Someone once said that I am a beggar telling other beggars where I found bread.  I find that to be wonderfully uncomplicated, which is the heart of Christ’s command to his church to make disciples of all nations.  Too many ministers and laypersons struggle for ways to share the gospel and to be a witness; consequently, their churches and denominations exemplify this struggle.  “New ways” or “new expressions” of churches have cropped up throughout the US over the last fifteen years.  There are the seeker-sensitive churches, the Emergent types, the Progressive ones, and many many more; however, each of those “new streams” refuses to yield to Christ and his word in subtle ways.  Some embrace views of the afterlife that redefine God’s character and the nature of the atonement.  There are others who call into question the bible as God’s authoritative word by employing deconstructionist forms of scripture interpretation, and/or by employing radical re-contextualizing methods to make the bible more relevant to today.

The point is very simple or basic.  If I have a desire to obey Jesus’ command to go and make disciples of all nations, then it starts with me being his disciple.  This is a call to obeying him and his word or teaching.  When I claim that Christ is the Lord of my life, then by definition, I embrace his teaching as authoritative.  Acknowledging Jesus as Lord goes hand in hand with ordering my life according to his word.  When I create a false dichotomy between the two, my testimony to others about Christ will suffer somewhere down the line.  If I say that Jesus  is Lord, but then reinterpret his word to lessen its force, or to make it more appealing to culture, then I no longer love him.  In the fourteenth chapter of John’s gospel, the Lord states unequivocally that those who love him will keep his commandments and see him (John 14:21-24, ESV).  In the last book of the bible, Jesus warns the church at Ephesus to return to their first love, or else he [the first love] would remove their lampstand from his presence (Revelation 2:4-5, ESV).  There is no middle ground for the church and for me.  Jesus is Lord and his word is authoritative.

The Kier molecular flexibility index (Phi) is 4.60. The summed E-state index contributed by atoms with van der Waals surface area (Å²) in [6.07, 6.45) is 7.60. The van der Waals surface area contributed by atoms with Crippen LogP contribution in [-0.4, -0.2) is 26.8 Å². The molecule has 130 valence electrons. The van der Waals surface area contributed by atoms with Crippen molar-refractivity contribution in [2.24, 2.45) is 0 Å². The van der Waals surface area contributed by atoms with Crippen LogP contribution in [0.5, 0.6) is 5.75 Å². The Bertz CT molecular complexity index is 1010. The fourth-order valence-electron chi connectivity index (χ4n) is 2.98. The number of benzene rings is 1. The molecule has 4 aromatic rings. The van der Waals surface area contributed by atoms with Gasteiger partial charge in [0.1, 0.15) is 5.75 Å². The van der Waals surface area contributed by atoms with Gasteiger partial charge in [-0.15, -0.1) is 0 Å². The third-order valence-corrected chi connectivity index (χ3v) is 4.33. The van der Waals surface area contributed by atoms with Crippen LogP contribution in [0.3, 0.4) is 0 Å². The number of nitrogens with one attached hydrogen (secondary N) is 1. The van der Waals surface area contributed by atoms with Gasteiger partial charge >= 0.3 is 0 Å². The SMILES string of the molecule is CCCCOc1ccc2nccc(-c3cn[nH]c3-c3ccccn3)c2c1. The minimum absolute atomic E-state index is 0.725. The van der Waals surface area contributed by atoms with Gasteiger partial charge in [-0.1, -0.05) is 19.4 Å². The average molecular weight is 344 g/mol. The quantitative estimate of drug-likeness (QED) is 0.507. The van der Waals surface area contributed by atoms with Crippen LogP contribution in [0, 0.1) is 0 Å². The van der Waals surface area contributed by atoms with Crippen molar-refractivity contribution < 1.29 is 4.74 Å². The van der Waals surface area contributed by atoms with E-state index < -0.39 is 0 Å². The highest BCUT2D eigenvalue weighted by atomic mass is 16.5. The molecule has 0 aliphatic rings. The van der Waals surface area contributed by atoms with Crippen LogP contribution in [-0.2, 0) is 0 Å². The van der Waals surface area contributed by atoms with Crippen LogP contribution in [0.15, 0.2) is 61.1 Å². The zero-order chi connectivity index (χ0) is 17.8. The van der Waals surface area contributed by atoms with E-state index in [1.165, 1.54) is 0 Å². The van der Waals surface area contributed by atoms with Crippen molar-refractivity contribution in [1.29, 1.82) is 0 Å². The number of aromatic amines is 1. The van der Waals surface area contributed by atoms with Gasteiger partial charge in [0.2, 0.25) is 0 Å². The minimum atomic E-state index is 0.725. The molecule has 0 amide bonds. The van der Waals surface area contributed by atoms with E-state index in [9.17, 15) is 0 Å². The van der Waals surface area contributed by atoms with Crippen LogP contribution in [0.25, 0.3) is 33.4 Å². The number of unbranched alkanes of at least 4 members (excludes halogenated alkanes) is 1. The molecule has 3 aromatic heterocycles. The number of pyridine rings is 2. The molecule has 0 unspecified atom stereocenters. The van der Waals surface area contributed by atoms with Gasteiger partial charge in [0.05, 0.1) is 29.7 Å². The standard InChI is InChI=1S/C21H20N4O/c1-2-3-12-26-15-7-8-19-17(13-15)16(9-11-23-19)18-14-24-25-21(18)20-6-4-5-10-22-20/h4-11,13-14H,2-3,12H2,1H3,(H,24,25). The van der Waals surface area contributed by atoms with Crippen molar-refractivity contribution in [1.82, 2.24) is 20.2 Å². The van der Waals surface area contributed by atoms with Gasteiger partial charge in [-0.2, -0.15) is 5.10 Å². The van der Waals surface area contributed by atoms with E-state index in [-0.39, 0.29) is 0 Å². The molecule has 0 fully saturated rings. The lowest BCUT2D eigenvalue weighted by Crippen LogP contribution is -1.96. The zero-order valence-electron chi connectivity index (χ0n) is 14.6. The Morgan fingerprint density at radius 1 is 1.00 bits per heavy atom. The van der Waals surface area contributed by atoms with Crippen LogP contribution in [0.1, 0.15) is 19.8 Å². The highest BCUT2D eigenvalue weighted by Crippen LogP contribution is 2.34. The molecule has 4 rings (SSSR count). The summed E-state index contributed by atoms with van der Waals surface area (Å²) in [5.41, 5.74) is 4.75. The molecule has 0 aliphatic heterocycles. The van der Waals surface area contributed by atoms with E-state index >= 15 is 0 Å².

Here are a few questions to consider: 1.) Am I, are we, being his disciples by yielding to him and his word? 2.)  By virtue of our submission to Christ and his word, are we making disciples who submit to him and his word?  and 3.) What needs to change in us (in me) to continue being Christ’s disciple who makes disciples?


“A church that witnesses to the law and to the prophets is an inevitable torment to the world; and it seems that in many places now, as never before, when Christians are liquidated ‘they that dwell on the earth rejoice over them, and make merry'” (Revelation 11:10, ASV).

(J. Barton Payne, Chapter 4 “Antecedents to the Imminent Appearing,” The Imminent Appearing of Christ, p118, 1962)


The Liquidation of the Church

In the Image of God

Throughout church history, the historicity of the bible undergoes constant assault.  The tactics vary, but the end result is to undermine the authority of the scriptures.  Enemies come and go, but they pursue the same goal.  George Santayana is famous for many reasons, which I am unable to explore.  His quote about history gets to the heart of the matter: “Those who cannot remember the past are condemned to repeat it.”  It is my humble opinion that today’s church is woefully ignorant about its past. There are numerous aberrant doctrines or teachings on the rise, which had been refuted in the past by our forbears.  At the risk of casting aspersions upon anyone, I want to say up front that I embrace the old adage, “in essentials unity, in non-essentials liberty, and in all things charity.”

Ok…let me get down to brass tacks.  What are some of those aberrant doctrines floating around in the body of Christ?  The following notions have resurfaced over the last decade.  Here they are in alphabetical order: 1.) Justification by faith with works (the New Perspective on Paul advocates this view); 2.) Rejecting the biblical notion of gender identity as male and female; 3.) Rejecting the substitutionary atonement of Christ’s redemption; and 4.) Universalism.  All of these positions come to the surface in a variety ways.  Some are more subtle than others with the exception of the second one.  It is this view that I aim to tackle in this post.  Before I begin one sentence in this direction, here is the biblical text that I will use to support my point-of-view:

26a Then God said, ‘Let us make man in our image, after our likeness…’ 27 so God created man in his own image, in the image of God he created him; male and female he created them.  28a And God blessed them…” (Genesis 1:26a – 28a, ESV).